Yes, there may come a time when you can coast on 4 hours a week of work and have great financial success, but no one gets there without building the empire first… and once you’ve built it, do you really want to coast?  Coasting just means your competitors will outpace you…

Could I have hired someone locally at a more reasonable price to do some of the oven build work?  Possibly… but I’ve also been a firm believer that to fully understand a business, you need to understand all aspects of it from the ground up. Hiring someone to do the work would have just excluded me from the knowledge process and I would be no better.  I’m also a firm believer in continuous learning to be a better person… by being a jack of all trades, you aren’t necessarily a master of none.  You just have more skills to pull from than the person next to you.

Bottom line:  Don’t overestimate how much your time is worth.  $6000 is a lot of money that would have taken us a long time to recover from.  Would I do it again in the future if we were to order another oven?  Well, if we had $6000 available and steady income that could cover that cost, probably not…  I’d probably hire someone or just pay the $6000 flat out to have the finished product delivered.  But given we’re at the start of our business, it only made sense to take on the project ourselves, save a boatload of money ($5000+ after building equipment costs), and learn what it really takes to build the oven.

Finally, as an update, we had our first day of our market yesterday!



It was a great day, the bad weather held off until we got home, we made 49 doughs and sold out (lost six due to quality assurance e.g. too much burn, dough broke into oven due to thinness, etc.) so with 43 pi’s sold, we made a small profit!  A couple lessons we learned by the end of the day:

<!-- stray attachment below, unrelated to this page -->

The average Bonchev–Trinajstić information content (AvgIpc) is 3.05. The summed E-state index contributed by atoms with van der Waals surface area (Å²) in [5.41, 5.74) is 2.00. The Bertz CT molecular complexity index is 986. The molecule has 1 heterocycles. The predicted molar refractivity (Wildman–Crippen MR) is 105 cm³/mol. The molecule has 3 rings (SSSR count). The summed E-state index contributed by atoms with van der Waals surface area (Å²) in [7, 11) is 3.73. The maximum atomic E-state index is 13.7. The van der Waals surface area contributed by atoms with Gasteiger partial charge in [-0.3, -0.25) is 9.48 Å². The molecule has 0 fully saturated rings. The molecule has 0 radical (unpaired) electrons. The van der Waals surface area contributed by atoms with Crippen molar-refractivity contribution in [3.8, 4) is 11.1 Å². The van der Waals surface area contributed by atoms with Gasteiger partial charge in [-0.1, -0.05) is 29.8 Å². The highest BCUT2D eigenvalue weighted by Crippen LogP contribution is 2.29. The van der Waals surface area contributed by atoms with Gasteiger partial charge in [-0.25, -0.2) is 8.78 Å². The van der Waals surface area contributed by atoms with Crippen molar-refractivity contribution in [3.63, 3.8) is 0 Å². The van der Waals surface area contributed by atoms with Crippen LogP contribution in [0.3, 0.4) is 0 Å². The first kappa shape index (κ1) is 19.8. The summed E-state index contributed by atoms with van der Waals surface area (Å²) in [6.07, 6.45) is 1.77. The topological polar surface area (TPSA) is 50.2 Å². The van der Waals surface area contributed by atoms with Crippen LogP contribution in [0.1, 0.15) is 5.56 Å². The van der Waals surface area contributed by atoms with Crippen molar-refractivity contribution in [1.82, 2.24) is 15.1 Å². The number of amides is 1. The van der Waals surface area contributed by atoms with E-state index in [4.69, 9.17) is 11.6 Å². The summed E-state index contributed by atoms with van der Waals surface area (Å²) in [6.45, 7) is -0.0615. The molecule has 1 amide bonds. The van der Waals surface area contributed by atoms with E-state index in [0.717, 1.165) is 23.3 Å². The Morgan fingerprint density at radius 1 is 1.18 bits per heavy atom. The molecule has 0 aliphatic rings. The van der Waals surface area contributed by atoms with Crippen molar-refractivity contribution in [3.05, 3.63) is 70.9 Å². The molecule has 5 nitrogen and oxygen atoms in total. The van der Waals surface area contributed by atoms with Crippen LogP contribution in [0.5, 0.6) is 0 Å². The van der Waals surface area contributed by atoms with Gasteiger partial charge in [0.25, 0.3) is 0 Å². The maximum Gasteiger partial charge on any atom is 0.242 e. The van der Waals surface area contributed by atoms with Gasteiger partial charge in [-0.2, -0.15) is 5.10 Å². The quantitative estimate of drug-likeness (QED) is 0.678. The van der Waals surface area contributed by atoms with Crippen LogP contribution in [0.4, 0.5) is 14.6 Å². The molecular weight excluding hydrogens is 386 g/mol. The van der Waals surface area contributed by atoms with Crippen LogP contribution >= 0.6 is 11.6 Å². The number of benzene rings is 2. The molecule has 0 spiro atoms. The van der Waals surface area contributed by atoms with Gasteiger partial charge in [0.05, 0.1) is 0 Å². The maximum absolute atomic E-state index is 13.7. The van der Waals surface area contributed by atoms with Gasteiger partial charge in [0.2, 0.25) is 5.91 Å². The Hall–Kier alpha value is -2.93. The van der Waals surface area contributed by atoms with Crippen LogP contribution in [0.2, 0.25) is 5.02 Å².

1. We need a queuing system to track order at the market.  People often come by, order up a pi, and then go shop around at the market.  It’s very easy to forget who you owe a pizza to if you don’t have it tracked somehow and have two in the oven and two more on deck being made already, while three more orders were placed.

2.  Make excess dough.  The reason why I said it was a small profit was because overhead really brought down a lot of our net revenue (costs of renting a truck, costs of ingredients, etc.) Dough was our limiting factor for our first market, (and tomato sauce it seems) as people continued to come by to order more pizza, and we had plenty of extra ingredients (which we cannot re-serve), so really it would have been pure profit.  And dough is one of our cheaper ingredients, so we could have easily made another ten-twenty doughs and really turned a healthier profit.

3.  Expect that things won’t go smoothly, and learn to roll with it.  Much like your wedding day, not everything will go as planned.  Gambit was stopped by the police due to inactive brake lights on the trailer.  Our commissary forgot we were going to pick up the dough and ingredients at 6:00 AM, and didn’t get our calls until 7:30 AM.  We forgot our dough scraper to pull the dough out of dough boxes, and had to resort to using a pizza cutter and my hands to gently pull out the dough… not everything will be perfect, especially with so many working pieces…but it’s important to take a deep breath, level head, and roll with it.